As mentioned, the history of neoliberal globalization has been marked by systemic crises and humanitarian wars (actually operations in support of regional terrorism for strategic purposes). Processes that have shown the most nefarious and de-structuring outcomes since the 1990s.

On the other hand, the BRI and the extension of Chinese influence at international level concerns a new infrastructural geography, of ports, railways, industrial zones, digital and air links, as well as cooperation in research and management of global problems, such as health.

Chinese model of peaceful ascent keep being the unique alternative to the aggressive and destabilizing western model. U.S. and its strict allies are trying to contrast China's rise, however, to do so they have to invent “threats”. They would like to re-establish and keep reproducing a unipolar world system through military, financial, social and media operations combined, playing constantly with fire and losing their last residual pieces of credibility.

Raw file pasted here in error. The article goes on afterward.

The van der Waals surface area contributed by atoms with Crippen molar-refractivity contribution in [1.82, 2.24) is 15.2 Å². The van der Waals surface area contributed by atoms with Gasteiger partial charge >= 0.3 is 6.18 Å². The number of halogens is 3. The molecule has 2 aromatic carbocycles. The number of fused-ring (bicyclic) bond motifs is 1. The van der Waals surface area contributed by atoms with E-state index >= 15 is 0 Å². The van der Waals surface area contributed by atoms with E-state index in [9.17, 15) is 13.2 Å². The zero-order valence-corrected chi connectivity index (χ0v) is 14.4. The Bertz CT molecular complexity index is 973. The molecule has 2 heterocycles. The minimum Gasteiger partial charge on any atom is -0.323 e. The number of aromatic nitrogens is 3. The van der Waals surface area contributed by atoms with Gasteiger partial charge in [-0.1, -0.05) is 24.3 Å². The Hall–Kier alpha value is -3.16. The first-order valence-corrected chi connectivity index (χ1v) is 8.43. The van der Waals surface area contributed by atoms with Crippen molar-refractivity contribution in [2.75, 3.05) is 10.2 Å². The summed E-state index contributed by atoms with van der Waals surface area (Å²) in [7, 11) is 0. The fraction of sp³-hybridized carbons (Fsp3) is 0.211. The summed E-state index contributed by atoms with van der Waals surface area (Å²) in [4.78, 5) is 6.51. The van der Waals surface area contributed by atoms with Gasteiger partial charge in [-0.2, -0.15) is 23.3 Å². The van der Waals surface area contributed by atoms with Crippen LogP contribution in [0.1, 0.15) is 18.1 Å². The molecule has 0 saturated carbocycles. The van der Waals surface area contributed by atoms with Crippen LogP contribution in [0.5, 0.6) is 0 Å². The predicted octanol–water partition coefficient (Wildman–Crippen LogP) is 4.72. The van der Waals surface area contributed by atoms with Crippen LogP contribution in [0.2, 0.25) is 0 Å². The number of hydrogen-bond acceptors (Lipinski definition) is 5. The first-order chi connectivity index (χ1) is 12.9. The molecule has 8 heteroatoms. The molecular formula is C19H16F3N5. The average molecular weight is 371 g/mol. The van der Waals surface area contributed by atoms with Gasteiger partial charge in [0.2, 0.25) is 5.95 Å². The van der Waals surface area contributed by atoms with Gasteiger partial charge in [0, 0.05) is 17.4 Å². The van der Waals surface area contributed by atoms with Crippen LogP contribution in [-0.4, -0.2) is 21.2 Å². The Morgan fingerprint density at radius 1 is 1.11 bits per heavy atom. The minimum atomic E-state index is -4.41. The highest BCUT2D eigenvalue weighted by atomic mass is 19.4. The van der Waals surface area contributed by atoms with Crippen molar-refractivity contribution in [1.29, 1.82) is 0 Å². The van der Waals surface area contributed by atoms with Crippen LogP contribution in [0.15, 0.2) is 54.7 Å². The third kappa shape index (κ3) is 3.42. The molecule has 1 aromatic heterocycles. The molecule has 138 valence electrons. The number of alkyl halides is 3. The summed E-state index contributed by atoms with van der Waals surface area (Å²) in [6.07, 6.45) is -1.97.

U.S. is condemning itself and the world to constant instability and chaos, whilst China tries to fill the gap between nations in a constructive, reasonable and efficient way. The latter, for the benefits of humanity and not only one part of it.

Author bio:

Fabio Massimo Parenti -Ph.D. in Geopolitics and Geo-economics - is International Professor at the Italian International Institute Lorenzo de 'Medici - Marist College, and Foreign Associate Professor of International Studies at China Foreign Affairs University, Beijing. He teaches also Global Financial Markets, China's Development and Global Shift, Globalization and Social Change, and War and Media. In the last 15 years he undertook some research on China’s development and more recently on Xinjiang Uyghur Autonomous Region.

Recent books: La via cinese, sfida per un futuro condiviso, Milano 2021; Geofinance and geopolitics, Milano 2018; Il socialismo prospero. Saggi sulla via cinese, Milano 2017; etc.

Ecns.cnGu Yetao